Can Oprah Winfrey Have Made a Mistake?

 

 

 

By the end of the American Civil War in 1865 the Confederate South had lost 20 per cent of its male population to the Union armies. Downfall brought its own kind of posthumous victory, however, as Confederates sought to re-cast themselves as Christ-like victims exalted by a myth of the noble lost cause. The African-American author and blogger Ta-Nehisi (pronounced Tah-Nuh-Hah-See) Coates maintains that the scourge of racial opprobrium was never properly exorcised down in the Confederate South or indeed anywhere else in the United States. The plantation lash shows in the powerlessness and poverty of black lives today, he reckons.

Coates, 45, is not so well known here, but in the US he is revered as a prophet-like commentator on race and black culture. His 2015 epistolary quasi-memoir, Between the World and Me, sold over 2 million copies and invited comparisons with the Civil Rights activist-novelist James Baldwin. Coates’s debut novel, The Water Dancer, set partly on a tobacco plantation in 19th century Virginia, again considers America’s confrontation with its slave-owing past. It arrives in the UK having picked up a dutifully appreciative review in the New York Times and a rave from Oprah Winfrey (“One of the best books I have ever read in my entire life”.)

 

British readers, however, are likely to be puzzled by the applause. On a purely aesthetic level, the novel is a slog  – it has little forward momentum or plausible dialogue, and the period prose groans under twee conceits and comatose adjectives. (“The yellow spray of sun would soon be peeking over the trees”.)

 

 

Hiram Walker, the mixed-race son of a plantation owner, finds he has a photographic memory, and is routinely summoned to perform parlour tricks for the entertainment of sumptuously-dressed plantation overseers (known collectively here as “the Quality”). More impressively, he was born with the power of “conduction”, a supernatural capacity to vanish from one place and appear in another in a blink of time. Through this superhero-like gift he is able to teleport to freedom large numbers of his enslaved brethren (in the novel, “the Tasked”) as well as commune telepathically with his beloved dead mother.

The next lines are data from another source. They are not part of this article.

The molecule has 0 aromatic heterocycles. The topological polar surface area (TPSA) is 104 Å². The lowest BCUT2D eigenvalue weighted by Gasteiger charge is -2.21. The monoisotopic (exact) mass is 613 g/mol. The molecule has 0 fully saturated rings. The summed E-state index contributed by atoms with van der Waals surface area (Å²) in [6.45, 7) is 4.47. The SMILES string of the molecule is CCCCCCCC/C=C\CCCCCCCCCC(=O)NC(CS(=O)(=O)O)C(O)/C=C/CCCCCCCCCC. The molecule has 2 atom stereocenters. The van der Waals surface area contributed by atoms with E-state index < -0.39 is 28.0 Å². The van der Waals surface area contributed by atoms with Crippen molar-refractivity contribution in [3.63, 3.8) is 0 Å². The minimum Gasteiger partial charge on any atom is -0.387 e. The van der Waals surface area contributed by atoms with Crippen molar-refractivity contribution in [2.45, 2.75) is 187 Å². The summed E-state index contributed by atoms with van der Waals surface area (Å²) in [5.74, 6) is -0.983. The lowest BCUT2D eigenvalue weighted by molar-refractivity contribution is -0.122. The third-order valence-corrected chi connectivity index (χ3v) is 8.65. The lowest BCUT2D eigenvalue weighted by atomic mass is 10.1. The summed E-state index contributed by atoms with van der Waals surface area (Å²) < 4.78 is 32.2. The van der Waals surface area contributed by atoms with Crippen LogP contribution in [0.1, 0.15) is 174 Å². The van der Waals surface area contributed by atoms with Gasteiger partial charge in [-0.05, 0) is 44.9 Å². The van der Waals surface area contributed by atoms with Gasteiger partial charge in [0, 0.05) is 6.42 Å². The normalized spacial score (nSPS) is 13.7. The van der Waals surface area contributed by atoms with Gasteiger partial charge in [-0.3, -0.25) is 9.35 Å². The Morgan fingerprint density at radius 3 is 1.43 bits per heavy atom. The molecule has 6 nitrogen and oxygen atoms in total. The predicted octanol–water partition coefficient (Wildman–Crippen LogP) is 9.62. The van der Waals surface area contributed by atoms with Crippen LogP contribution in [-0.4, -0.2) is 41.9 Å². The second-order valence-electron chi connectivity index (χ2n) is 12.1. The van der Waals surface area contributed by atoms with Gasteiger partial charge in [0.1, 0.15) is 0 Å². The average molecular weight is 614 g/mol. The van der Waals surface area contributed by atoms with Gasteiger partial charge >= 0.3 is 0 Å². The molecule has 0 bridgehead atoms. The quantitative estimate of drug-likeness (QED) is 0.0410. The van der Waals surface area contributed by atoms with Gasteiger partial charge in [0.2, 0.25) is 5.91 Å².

Evading plantation militias and other Southern discomforts, Hiram flees north. In the Yankee heartlands of Philadelphia he hooks up with a redeemer-like young woman they call Moses. Based on the real-life abolitionist Harriet Tubman, Moses uses her own conductive gifts for the benefit of the enslaved and introduces Hiram to the “Underground Railroad” – the abolitionist network of trails and safe houses used by runaway slaves. In antebellum Virginia meanwhile Hiram leaves behind the two “Tasked” people he loves the most: his surrogate mother Thena and his childhood sweetheart Sophia. (Try as he might, he cannot conduct them up north.) And that is more or less the plot.

For all Coates’s diligent archival research into contemporary slave records, one never feels that he has got particularly close to the horrors of slavery in pre-Civil War America. Narrated by an increasingly pretentious-sounding Hiram (“And now, peering into the pigeonhole of my mind”), the novel attempts to blend a Toni Morrison-inspired saga of plantation hardship with the supernatural atmospherics of Stephen King. Coates may be an accomplished essayist, but fiction really is not his forte. Oprah: recommend a better book, please.

 

This review appeared in the London Evening Standard on 6 February 2020